July 10, 2013
Serenity Now: Val Voboril
By Hilary Achauer
How she conquered her game-time jitters.
How she conquered her game-time jitters.

"I stopped worrying about everyone else."


She was always the strong one.

In elementary school, Val Voboril opened her friend’s Thermos bottles. In fourth grade, her classmates — impressed by her pull-up skills — goaded Voboril into challenging the vice-principal to a pull-up contest.

She won.

Everyone knew Voboril was strong, but she never found success in sports until she found CrossFit.

“I did recreational gymnastics,” she says. “I tried softball, and I was really good at practice, but I sucked at game time. I fell apart. I couldn’t handle the pressure.”

With no high-level competition experience, and a history of cracking under pressure, how did Voboril manage to become one of the most consistent female athletes in CrossFit?

It happened at the 2009 SoCal Regional. Voboril (who went by her maiden name, Valerie Mackenzie) had only been doing CrossFit for three months. Just like in high school, she found herself getting nervous before the competition. What if she didn’t do well? What if she failed?

Then a friend from her gym, an MMA fighter, gave her some advice. He told her to take a minute to reflect once on the competition floor.

“He told me to look around at the scene, take it in, take a breath,” Voboril says. “Get outside of myself and smile at everyone. Live outside of myself.”

Looking at the scene around her took Voboril outside of her own anxiety. It made her realize the whole thing was not just about her. That took the pressure off.

“I stopped worrying about everyone else,” she says. “I could be much more serene in competition.”

After that, Voboril was off.

She qualified for the 2009 CrossFit Games, which started with the notoriously steep, dusty 7.1K trail run. Voboril was 100 meters from the finish line when she began to sway and lose her balance. She fell to her knees, unable to walk or stand. That didn’t stop her. Determined to finish, Voboril somersaulted across the finish line, coming in 10th. Her fierce determination to finish ended up being one of the defining moments of the 2009 Games.

The on-site medical staff examined Voboril and diagnosed her with heat stroke brought on by allergy medication. She was forced to withdraw from competition.

This disappointment only added fuel to her fire. Voboril came back the next year even stronger, and placed third at the 2010 Games, then took fifth at the 2012 Reebok CrossFit Games. (She sat out 2011 after the birth of her daughter.)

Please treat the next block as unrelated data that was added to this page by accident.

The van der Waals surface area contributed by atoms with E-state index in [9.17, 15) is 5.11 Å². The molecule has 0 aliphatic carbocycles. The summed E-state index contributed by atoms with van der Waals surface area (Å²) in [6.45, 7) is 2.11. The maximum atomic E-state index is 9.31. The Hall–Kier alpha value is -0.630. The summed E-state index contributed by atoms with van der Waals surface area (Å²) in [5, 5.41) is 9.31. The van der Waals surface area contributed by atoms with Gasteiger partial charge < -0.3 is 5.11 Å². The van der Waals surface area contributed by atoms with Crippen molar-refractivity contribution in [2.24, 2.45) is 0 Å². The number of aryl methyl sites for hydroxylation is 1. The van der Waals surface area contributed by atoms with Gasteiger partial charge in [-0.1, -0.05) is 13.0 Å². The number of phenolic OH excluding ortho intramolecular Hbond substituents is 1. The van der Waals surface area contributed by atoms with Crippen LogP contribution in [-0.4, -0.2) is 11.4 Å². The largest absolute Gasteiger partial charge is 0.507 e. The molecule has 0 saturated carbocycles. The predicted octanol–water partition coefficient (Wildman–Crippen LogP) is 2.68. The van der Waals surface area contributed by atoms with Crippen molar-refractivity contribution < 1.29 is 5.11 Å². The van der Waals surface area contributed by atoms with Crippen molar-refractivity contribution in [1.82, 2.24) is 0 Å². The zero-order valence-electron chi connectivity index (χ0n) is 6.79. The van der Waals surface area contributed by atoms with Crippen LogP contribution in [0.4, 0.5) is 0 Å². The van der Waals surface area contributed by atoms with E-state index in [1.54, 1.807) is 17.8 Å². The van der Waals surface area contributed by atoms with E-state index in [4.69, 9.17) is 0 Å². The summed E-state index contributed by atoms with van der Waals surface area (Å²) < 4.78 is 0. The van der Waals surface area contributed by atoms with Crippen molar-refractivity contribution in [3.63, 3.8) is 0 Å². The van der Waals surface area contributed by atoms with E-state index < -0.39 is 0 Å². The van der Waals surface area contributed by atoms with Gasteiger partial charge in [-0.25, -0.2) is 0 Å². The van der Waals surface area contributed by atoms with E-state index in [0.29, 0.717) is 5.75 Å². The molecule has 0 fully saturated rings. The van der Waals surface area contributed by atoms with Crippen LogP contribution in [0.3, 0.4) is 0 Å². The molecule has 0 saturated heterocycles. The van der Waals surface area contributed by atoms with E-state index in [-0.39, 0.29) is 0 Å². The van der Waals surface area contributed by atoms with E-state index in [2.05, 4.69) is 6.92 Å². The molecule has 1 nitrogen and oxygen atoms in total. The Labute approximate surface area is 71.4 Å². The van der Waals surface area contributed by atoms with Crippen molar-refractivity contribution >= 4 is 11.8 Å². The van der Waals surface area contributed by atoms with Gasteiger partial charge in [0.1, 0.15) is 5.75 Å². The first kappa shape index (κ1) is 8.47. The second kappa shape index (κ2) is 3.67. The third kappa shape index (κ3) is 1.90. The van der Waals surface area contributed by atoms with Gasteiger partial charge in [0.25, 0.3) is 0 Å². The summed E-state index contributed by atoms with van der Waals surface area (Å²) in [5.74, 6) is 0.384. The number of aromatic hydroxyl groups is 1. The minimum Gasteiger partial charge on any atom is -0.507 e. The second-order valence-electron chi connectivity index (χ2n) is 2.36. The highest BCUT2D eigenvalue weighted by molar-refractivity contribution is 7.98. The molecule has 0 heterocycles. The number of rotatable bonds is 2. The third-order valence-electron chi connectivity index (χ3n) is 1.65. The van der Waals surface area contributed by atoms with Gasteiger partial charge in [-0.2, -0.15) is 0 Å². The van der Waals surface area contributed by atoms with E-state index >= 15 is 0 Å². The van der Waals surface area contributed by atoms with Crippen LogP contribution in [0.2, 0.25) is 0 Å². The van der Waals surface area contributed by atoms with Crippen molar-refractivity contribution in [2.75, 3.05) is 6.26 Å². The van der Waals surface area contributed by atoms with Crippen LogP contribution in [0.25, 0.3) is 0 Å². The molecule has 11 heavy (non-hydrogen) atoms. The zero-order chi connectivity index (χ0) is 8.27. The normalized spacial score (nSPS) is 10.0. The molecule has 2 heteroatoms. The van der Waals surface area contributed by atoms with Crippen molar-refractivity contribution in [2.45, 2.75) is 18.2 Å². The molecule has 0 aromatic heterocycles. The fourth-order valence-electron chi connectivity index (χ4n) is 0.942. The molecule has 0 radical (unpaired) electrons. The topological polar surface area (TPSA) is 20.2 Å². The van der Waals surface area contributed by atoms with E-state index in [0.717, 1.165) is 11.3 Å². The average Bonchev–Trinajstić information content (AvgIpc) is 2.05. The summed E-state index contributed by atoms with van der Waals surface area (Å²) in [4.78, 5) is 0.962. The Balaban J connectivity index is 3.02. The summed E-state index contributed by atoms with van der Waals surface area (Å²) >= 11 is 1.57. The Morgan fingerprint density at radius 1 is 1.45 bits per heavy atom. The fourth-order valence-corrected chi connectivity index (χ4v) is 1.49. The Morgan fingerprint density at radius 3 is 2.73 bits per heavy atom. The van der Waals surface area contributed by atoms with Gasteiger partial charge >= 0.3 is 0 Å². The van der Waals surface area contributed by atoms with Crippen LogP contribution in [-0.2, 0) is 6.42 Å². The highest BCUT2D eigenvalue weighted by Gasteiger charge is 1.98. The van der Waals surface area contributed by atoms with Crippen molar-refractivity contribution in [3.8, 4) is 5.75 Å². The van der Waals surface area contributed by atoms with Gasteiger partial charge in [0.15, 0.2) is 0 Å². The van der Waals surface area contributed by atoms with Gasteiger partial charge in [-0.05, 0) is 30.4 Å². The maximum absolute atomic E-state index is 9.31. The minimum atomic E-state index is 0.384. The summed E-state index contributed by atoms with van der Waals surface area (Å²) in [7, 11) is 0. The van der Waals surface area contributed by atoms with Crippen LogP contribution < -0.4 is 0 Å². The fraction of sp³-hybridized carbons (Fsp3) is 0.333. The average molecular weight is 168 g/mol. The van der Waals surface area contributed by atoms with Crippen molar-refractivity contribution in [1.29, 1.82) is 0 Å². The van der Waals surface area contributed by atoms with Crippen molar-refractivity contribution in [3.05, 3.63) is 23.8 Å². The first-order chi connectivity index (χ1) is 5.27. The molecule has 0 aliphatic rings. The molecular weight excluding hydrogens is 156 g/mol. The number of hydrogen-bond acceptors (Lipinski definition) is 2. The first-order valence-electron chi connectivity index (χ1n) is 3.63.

Voboril made it to the Games again this year, taking third at the 2013 SoCal Regional. Despite consistent performances, Voboril is no gym rat. She doesn’t have the time.

A full-time teacher who prioritizes time with her young daughter, Voboril limits her training to one hour a day, five days a week. Now that she’s done teaching for the summer, Voboril will step it up a bit, adding some double sessions a few times a week.

“I’ll never train for more than an hour at a time,” she says.

Most Games athletes spend hours in the gym, pounding their weaknesses, refining technique. Voboril has a different focus.

“I talked to my coach today (about) how can we find the fun,” she says.

For Voboril, if it’s not fun, it’s not worth it.

She follows programming by CJ Martin and just this year hired an in-person coach, Mike Lee of DogTown CrossFit. He gives her immediate feedback and brainstorms about ways to keep things enjoyable.

“I have a rig in my backyard, but I miss the community factor,” Voboril says. “I try to get to DogTown on the weekends.”

Before the 2013 SoCal Regional kicked off, Voboril wasn’t sure how she would do. In 2012, there were no expectations. She was a new mom, and was just happy to be there. This year, things would be different.

“The athletes are younger, it’s a better field and the competition is greater and greater every year,” she says.

However, to her surprise, Voboril placed third.

“It’s always a shock,” she says about making it to the Games. “It's always a wonderful surprise.”

This year, Voboril will be joined by a number of first-time Games competitors.

“My advice to (the new athletes) would be to talk to the other athletes. Most people aren’t secretive,” she says. “Go enjoy yourself. Enjoy the fans. Enjoy the activities. Just take it in.”

Part of her serenity comes from the fact that she’s “decent at most things.” She loves pull-ups and bar muscle-ups, but there’s one thing she doesn’t want to see at the 2013 Games:

“I’m worried we’ll have some sort of craft to paddle,” she says.

Even if she finds herself in the ocean, paddling away, Voboril will stay focused on her goal. 

“Same as every year,” she says. “Enjoy myself. Have fun.”